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Romans 12:14-16 meaning

Living harmoniously by faith in God looks like blessing our enemies. It looks like sympathizing with other people, in good times and bad times. It looks like unity, not elevating ourselves. Living only for ourselves is contrary to God's design for our lives; we were made to live in harmony with others.

Here in Romans 12, Paul is not prescribing a new law or to-do list to lead to righteousness. He is describing what living by faith looks like. He is painting for us a picture of what it looks like when we have renewed minds, minds that think after the reality of what is true rather than the falsity of the ways of the world. 

When we walk in the newness of life through the resurrection power of Jesus, our character changes. Our sin nature tells us to look out for ourselves, to take from others. When someone attacks us, our natural instinct is to engage in conflict to defend ourselves and attack them back. Here Paul is saying to bless those who persecute you; bless and do not curse (v 14). 

Don't wish harm on them. Living by faith looks like blessing our enemies.

How do we bless enemies? It depends. It can look like confronting our enemy with truth, as Paul has done in this letter. But although Paul confronts his detractors with truth, his motive is to protect the Roman believers as well as goad his enemies to repentance, to their great benefit (Romans 3:8-9, 9:3). 

It is clear from Paul's letters that he would have greatly rejoiced had his enemies reconciled with him; he had their best interest at heart as he was chiding them. It is our job to do our part to seek resolution, but not at the expense of the truth. Jesus also confronted the Pharisees and goaded them to repent (Matthew 23). 

Loving our enemies may also look like turning the other cheek. We should always contend for the truth and for the benefit of others, but as a general principle we should not defend ourselves. We might say that turning the other cheek means "Never react."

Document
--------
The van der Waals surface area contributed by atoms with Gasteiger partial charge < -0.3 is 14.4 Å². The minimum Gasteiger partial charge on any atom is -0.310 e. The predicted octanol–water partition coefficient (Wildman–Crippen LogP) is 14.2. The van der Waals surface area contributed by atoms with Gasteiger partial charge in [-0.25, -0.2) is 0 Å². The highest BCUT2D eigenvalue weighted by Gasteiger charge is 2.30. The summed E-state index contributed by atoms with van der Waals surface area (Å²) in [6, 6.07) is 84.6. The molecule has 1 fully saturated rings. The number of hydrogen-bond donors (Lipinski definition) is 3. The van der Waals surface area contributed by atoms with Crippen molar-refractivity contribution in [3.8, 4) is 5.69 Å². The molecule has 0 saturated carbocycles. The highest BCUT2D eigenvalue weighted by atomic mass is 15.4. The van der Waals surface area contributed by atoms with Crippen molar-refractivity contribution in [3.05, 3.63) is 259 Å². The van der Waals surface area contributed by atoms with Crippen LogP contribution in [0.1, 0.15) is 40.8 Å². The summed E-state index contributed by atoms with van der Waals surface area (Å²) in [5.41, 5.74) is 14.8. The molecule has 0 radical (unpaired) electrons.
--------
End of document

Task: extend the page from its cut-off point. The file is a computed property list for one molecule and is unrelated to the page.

In his letter to the Romans, Paul defends his ministry, and his authority, and the gospel. He does not really defend himself. We should look to ourselves to see that we are blameless (Matthew 7:3-5). When attacked, if we follow our sinful nature, we are led back into fighting and separation (death). We follow the flesh, and end up with "outbursts of anger" (Galatians 5:20). But to live according to God's design looks like living righteously (correctly, in harmony with God's will). This can be accomplished by blessing our enemies and trusting God's sovereignty. Our job is to pursue peace with one another, to the extent it depends upon us.

A practical benefit of practicing this approach to bless those who persecute you is that it frees us from being controlled by others. If we bless those who persecute, then we show that we are free and have joy regardless of what they do to us. 

In addition to not reacting to provocations, we are to Rejoice with those who rejoice (v 15). This is the opposite of envy. 

If others are celebrating, we should celebrate too. But if someone is in mourning, we should sympathize and share in their sorrow, weep with those who weep (v 15). 

With either emotion, we are sharing; in the case of joy, we elevate the person's joy by reciprocating it, and in the case of weeping, we alleviate sorrow when we share the burden of grief in another. The point here is to meet people where they are. We shouldn't insist that they meet us where we are, we should be of the same mind toward one another (v 16).

We are also to reject social divisions and deliberately seek to avoid dividing ourselves by classes. Do not be haughty in mind, but associate with the lowly (v 16). There should be no social hierarchy in the church; social status only matters to men, not God. He is a God who made kings out of shepherds (1 Samuel 11-12) and brought emperors to their knees (Daniel 4:1-3). 

Paul's consistent warning is against haughtiness, arrogance, and pride. The theme verse for Romans quotes Habakkuk 2:4, which tells us that the opposite of faith is pride. Faith is believing that God's ways are for our best. Pride is believing we can seek and control our own way, and exploit others to gain our best.

In Chapter 11, Paul discouraged the Gentile believers in Rome from feeling haughty since God showed mercy on them and allowed the Jews to fall away (Romans 11:18-24). He continues now, saying Do not be wise in your own estimation (v 16); arrogance is contrary to faith. 

If we lie to ourselves to think we are better than we are, then we are listening to ourselves in preference to God. We are creating a false reality. It is a lie our sin nature tells us, and it always leads back into sinful living and death (Romans 6:20, 21).

Throughout his letter to the Romans, Paul encourages a life of faith and humility, because through faith we can live as God designed us, by humbly trusting in Him. Through living according to God's design, we live as we were intended, which will be for our best. We thus please our Creator by living sacrificially (Romans 12:1-2). 

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